Vermont, like most of rural America, had been hit pretty hard by the Depression. And it was Federal funding that saved it… projects that were later monetized by venture capital and turned into private wealth.

We don’t often think about how much wealth has been appropriated through gaining private control over things that the public has paid for. Empires have been built on the back of Federally-subsidized railroads, and Federally-owned interstate highways. From Federally-built dams and power projects to the technological miracles of the Internet and GPS, our history is littered with men who were given a vast gift and then said “look upon what I have made!” Given our various panics over the last century, it’s a nice paradox that we now see that the native end state of capitalism is Russia, where a few dozen men own everything.

When you get to the top, don’t say we never did anything nice for you.

I raised this question in passing at one of my last live events, back in February 2020, but it’s bugging me more thoroughly today, so I’m going to place it upon you with more detail than I did before. You’re welcome.

Condition A: a moderately sized private college. (I have one in mind, but why embarrass anyone?) Annual budget: $350 million. Number of employees: 1,500. Number of constituents served: 3,000. President’s salary: $560,000, plus loads of travel money and an on-campus house, in a job that lasts as long as the Board of Trustees are happy—seven years and counting for the current occupant, ten to twenty years in historical average.

Condition B: a moderately sized city. (Okay: Burlington, Vermont.) Annual budget: about $100 million, a third of the college’s budget, and that includes running its own major police, fire, road, and airport divisions. Number of employees: 2,900, about double the college (on a third of the budget). Number of constituents served: 43,000. Mayor’s salary: $115,000, and he pays his own mortgage, and has to convince the majority of the community every three years that he should keep his job—not merely a board of a couple dozen people, but all of the adult residents, thirty thousand or more.

So explain to me again about the efficiencies of capitalism? Explain to me again about overpaid public servants feeding at the public trough? Explain to me why being the mayor of Vermont’s largest city, an enormously complex job answerable to a diverse population of over forty thousand, in the face of a vigorous independent media and an organized opposition party, should pay a fifth of the wage of a president of a comfy, well-to-do college serving three thousand children of privilege? I know absolutely and without a doubt which one of those two is harder and more complex work.

Explain to me why Jeff Bezos personally, individually made over five billion dollars last year, and fifty billion the year before. Yes, he’s smart. Yes, his business is successful, and profitable. But from the point of view of both the consumer and the worker, profit = tax. It’s as simple as that.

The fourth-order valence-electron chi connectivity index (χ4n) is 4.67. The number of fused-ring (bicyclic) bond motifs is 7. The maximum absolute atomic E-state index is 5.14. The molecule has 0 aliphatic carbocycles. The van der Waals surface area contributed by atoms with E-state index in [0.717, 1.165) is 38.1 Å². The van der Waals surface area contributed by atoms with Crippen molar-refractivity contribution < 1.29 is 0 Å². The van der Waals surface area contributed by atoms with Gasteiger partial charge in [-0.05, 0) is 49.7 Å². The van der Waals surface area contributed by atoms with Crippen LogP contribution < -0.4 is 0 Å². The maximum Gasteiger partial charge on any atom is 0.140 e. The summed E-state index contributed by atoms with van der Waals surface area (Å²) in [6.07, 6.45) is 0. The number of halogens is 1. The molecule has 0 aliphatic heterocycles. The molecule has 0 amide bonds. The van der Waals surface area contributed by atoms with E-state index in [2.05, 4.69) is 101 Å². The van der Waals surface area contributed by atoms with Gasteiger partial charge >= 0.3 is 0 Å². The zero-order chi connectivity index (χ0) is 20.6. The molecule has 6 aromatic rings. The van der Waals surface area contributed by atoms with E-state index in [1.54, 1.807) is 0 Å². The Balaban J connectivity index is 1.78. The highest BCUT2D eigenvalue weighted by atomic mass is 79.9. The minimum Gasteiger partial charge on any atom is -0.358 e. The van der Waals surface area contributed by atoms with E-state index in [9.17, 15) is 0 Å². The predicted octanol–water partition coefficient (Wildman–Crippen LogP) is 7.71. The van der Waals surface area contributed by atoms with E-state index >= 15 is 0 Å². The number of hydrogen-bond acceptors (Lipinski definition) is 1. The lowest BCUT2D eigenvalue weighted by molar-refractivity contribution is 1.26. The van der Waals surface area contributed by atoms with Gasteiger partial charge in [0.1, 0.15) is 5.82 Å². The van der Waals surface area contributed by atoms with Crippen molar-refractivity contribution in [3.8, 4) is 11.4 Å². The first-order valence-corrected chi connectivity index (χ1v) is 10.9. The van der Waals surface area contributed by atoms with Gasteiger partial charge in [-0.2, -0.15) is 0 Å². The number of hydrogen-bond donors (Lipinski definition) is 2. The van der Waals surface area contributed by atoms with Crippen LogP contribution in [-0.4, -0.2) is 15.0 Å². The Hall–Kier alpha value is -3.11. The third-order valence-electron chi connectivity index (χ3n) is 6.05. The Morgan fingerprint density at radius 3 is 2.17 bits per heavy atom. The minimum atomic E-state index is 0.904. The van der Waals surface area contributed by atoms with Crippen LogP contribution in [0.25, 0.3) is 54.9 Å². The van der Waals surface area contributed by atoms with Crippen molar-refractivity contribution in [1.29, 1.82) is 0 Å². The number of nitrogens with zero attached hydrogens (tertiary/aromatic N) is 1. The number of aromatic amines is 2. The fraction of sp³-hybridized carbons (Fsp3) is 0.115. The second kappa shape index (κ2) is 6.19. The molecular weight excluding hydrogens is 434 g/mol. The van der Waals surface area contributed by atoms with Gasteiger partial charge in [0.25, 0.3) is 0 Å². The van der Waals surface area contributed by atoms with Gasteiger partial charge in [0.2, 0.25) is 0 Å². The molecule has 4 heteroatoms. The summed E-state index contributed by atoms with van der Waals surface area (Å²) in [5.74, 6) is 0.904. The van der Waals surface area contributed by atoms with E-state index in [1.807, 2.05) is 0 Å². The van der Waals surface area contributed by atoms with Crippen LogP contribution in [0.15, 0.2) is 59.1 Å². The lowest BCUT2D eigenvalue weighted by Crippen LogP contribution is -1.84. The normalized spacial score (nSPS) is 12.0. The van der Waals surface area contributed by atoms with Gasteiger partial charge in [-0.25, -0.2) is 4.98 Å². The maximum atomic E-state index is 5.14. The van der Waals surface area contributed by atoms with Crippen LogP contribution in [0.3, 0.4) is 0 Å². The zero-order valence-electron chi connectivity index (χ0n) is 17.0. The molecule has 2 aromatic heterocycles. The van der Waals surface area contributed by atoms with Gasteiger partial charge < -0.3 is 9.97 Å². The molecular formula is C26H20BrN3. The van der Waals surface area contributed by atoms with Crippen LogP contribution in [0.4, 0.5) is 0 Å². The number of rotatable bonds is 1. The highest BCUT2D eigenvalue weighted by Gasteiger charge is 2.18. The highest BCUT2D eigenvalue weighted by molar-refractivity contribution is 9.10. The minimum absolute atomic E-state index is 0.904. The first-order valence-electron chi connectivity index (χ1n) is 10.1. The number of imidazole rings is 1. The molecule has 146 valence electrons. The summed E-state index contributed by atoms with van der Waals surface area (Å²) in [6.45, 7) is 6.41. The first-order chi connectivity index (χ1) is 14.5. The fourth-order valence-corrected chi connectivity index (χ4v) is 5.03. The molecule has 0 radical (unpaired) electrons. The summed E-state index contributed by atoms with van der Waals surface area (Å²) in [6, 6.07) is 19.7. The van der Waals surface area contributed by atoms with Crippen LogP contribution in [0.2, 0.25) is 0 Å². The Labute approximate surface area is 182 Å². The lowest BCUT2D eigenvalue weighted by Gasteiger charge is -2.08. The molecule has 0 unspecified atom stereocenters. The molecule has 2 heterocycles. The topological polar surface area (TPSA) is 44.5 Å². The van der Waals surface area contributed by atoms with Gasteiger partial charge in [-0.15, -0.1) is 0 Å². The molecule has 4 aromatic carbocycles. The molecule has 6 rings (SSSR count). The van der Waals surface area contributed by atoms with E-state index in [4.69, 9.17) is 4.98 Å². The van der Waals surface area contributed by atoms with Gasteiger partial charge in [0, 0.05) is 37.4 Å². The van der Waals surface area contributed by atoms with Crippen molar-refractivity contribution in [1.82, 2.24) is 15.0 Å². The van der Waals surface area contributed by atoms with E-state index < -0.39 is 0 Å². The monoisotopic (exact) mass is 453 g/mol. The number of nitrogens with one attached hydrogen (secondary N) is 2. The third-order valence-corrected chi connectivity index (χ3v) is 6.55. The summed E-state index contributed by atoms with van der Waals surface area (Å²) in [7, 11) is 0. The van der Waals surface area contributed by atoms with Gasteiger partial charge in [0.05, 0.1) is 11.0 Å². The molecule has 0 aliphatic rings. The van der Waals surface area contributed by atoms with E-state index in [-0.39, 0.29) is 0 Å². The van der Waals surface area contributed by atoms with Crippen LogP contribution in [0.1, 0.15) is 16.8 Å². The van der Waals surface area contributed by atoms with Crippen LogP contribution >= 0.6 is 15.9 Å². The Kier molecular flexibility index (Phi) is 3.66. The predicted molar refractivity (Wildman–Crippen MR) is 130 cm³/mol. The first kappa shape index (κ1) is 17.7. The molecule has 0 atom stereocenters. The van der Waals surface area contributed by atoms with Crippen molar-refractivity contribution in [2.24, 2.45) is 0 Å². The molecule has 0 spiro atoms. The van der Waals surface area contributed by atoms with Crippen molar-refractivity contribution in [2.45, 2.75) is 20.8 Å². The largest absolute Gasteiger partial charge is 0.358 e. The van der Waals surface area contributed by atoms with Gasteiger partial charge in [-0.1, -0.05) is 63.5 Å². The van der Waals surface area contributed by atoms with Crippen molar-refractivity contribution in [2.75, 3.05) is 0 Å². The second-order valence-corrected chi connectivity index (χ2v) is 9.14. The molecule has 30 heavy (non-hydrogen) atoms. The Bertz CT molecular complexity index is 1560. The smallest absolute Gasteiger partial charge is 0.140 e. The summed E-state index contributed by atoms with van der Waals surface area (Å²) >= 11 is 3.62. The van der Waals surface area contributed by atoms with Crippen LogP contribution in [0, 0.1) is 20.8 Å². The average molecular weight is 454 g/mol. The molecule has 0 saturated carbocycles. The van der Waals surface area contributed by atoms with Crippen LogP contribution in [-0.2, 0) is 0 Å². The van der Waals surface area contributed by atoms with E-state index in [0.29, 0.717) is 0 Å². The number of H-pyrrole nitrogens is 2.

Actually, profit is worse than tax, because it’s a surcharge that doesn’t benefit either the consumer or the community in any way at all. It doesn’t get turned into public roads or parks, it doesn’t get turned into electrification projects or schools or bridges. Every dime that gets sucked out of a transaction and kept by the ownership is a tribute tax. It doesn’t benefit the actual worker or organization who provides the service, nor does it benefit the customer who uses the service. It’s just the emperor’s cut. Money is the only thing in the world that flows uphill.

There is no reason why the president of a major research university should make more than that state’s governor. (Don’t even start on college football and basketball coaches…) There is no reason why the president of a small state college or a private liberal arts college should make more more than the mayor of the city that hosts them. There is no reason why a CEO of anything should make more than a couple hundred dollars an hour. Think about that—think about you, personally, making $250 an hour. That’d be unimaginably fantastic, right? Now multiply that ridiculous sum by TWO HUNDRED THOUSAND and you’ve approaching the growth in Elon Musk’s net worth last year. That’s not the worth of work, that’s just a tribute to the emperor. We’ve just stopped paying attention to numbers and their meaning, and have invested ourselves fully in habit and mythology.

From Greatness to Kindness

The strength to offer mercy.
(Image by Jim Sahagun, via Unsplash)

I’m going to try an idea out today that I’m not sure I believe, but that’s what writing is for sometimes.

Think of a writer. Had a few books published, one of them really wonderful, the others quite good. Teaches fiction at a major university. But if you gathered together a broad array of writers and critics, and asked them for their list of the hundred most important contemporary American novelists, I’m betting that he wouldn’t make many of those lists.

Most professional writers teach writing. Most professional musicians teach music, artists teach art, actors teach acting, dancers teach dance. There comes a point for most of us where the scramble for the pinnacle is left behind, where we make a tenuous and uncertain peace with our own attainment.